Freeman also claims that the show has never "publicly disqualified a white or non-black American Idol contestant in the history of the eleven season production," according to the letter.
Gloria Allred, a founding partner of law firm Allred, Maroko and Goldberg in Los Angeles, has been practicing discrimination law in California for more than 30 years and says that in order for the contestants to win the potential lawsuit, it would first need to be established that "Idol" is, in fact, an employer.
"This is not a traditional employment application situation," Ms. Allred says. "If they can show that 'Idol' disqualified African Americans because of their arrest records, they may be able to establish a violation."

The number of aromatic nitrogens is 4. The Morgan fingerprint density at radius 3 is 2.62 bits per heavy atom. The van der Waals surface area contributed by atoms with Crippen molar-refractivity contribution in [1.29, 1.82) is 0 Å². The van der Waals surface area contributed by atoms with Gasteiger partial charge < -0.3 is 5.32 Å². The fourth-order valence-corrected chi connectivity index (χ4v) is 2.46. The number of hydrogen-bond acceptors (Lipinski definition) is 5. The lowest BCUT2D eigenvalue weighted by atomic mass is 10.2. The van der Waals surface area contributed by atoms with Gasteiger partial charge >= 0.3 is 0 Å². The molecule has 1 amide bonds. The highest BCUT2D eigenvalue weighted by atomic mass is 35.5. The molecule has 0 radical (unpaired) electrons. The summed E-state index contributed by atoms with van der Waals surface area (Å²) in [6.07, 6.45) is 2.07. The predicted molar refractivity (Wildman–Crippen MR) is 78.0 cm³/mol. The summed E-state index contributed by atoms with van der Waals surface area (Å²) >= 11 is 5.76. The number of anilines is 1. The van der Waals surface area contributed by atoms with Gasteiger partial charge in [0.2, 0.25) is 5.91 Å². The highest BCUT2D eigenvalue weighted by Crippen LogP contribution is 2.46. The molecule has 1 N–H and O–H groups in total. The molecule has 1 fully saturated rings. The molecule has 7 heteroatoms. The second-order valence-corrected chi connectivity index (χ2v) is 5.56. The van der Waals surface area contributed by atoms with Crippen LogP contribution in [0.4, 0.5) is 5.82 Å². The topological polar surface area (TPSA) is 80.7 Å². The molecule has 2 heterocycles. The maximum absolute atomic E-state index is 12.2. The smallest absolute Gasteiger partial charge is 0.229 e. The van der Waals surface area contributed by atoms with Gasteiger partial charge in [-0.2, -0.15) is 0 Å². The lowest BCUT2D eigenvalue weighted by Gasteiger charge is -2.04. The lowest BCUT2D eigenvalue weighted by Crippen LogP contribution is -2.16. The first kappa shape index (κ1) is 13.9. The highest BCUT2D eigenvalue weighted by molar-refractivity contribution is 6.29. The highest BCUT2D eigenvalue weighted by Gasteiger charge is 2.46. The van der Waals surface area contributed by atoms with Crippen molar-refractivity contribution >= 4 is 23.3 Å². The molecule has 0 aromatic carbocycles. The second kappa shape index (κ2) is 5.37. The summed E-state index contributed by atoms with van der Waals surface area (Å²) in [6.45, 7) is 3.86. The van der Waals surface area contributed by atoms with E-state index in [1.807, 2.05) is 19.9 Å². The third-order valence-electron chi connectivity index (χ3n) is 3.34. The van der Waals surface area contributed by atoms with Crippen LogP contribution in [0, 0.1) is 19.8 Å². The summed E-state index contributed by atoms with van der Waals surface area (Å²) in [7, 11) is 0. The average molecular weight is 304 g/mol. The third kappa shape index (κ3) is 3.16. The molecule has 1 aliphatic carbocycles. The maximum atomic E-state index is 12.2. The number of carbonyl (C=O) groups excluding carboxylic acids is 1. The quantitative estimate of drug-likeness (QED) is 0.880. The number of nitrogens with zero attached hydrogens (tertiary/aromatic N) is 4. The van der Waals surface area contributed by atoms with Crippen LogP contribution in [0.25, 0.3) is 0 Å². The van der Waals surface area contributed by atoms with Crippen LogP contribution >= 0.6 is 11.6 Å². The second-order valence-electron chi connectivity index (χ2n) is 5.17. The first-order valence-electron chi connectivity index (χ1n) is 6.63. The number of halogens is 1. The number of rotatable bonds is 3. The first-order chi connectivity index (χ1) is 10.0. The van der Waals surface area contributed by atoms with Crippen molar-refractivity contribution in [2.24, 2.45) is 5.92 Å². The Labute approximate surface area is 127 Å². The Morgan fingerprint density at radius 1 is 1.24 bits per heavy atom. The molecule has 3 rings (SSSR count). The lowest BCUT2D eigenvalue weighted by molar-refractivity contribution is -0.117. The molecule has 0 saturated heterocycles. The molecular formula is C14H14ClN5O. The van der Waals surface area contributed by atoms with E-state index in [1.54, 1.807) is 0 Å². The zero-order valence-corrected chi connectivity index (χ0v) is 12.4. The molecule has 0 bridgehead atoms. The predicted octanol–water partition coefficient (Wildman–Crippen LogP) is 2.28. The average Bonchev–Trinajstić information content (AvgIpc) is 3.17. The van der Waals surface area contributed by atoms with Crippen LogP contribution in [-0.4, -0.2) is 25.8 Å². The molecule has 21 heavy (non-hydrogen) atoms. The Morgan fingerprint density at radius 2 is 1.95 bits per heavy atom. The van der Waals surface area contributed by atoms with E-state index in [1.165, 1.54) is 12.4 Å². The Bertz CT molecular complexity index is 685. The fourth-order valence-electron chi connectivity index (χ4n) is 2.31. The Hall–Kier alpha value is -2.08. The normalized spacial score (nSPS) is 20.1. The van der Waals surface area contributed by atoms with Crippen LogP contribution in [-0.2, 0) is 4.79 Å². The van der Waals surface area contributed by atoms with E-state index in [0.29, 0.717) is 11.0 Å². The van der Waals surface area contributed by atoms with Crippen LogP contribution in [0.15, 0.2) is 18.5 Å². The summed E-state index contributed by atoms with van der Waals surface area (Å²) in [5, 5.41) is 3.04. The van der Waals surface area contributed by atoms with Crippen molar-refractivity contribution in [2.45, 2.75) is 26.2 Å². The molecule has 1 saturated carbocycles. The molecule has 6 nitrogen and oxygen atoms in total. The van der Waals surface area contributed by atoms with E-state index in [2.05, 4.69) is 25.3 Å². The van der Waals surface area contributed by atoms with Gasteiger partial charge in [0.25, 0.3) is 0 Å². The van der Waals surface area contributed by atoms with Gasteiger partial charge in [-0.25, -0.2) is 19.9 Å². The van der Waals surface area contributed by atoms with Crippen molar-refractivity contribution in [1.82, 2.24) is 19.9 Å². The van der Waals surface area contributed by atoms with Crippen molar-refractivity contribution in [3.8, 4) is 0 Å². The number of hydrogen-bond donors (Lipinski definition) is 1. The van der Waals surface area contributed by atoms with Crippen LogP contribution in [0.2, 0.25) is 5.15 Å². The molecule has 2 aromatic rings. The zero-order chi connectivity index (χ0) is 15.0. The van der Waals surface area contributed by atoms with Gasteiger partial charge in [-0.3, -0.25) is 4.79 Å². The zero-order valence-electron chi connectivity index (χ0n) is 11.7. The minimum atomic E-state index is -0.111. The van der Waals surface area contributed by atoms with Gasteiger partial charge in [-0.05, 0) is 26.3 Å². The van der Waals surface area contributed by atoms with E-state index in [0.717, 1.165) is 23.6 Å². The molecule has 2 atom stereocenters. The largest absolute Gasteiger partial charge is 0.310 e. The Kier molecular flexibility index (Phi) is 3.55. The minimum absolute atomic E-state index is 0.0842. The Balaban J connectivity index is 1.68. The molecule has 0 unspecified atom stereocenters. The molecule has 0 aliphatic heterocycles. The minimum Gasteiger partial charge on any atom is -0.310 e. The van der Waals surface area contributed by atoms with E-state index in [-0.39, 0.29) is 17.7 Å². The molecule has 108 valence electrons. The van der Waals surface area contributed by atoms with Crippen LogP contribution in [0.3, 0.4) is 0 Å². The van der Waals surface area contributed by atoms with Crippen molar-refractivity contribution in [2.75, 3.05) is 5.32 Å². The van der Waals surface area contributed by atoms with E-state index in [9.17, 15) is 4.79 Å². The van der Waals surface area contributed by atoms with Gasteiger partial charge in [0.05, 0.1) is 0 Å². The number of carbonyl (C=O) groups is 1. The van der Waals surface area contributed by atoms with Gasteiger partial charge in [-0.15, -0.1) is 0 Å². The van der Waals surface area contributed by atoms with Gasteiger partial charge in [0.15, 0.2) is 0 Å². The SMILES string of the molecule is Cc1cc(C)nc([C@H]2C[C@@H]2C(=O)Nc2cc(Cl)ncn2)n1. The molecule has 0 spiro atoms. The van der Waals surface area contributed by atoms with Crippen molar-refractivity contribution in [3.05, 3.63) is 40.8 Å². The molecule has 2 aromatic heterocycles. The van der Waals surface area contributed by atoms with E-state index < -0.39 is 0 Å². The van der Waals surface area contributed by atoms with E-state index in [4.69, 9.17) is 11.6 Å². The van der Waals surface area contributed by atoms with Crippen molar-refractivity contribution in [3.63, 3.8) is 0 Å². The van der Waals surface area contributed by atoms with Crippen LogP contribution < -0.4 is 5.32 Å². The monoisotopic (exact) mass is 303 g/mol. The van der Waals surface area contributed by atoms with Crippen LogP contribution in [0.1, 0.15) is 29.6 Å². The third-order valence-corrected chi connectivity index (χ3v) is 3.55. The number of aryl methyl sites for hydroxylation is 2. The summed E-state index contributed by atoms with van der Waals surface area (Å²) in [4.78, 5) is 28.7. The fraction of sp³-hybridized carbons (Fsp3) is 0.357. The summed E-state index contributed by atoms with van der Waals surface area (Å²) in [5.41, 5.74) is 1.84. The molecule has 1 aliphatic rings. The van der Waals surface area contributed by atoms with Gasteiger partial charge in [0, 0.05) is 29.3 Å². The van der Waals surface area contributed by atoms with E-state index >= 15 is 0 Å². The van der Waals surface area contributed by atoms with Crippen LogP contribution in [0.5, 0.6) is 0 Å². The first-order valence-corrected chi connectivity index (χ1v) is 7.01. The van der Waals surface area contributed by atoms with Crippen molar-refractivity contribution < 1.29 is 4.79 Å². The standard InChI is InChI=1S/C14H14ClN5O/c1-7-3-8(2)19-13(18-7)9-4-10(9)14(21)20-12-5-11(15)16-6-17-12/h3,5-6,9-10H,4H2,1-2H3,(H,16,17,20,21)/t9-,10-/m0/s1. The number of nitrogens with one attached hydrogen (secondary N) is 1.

But legal precedent, at least outside of California, indicates that it may be difficult to prove that American Idol was their employer.
Last year, two black men tried to sue another reality TV show, "The Bachelor," for racial discrimination. The class-action lawsuit got thrown out of a Tennessee court because the judge, US District Court Judge Aleta Trauger, said that contestants on the show are being cast, not hired, and that casting for TV, movies, and plays is constitutionally protected by the First Amendment as free speech. The court decided that "Bachelor" casting is not racially biased, but even if it were, it would be legal.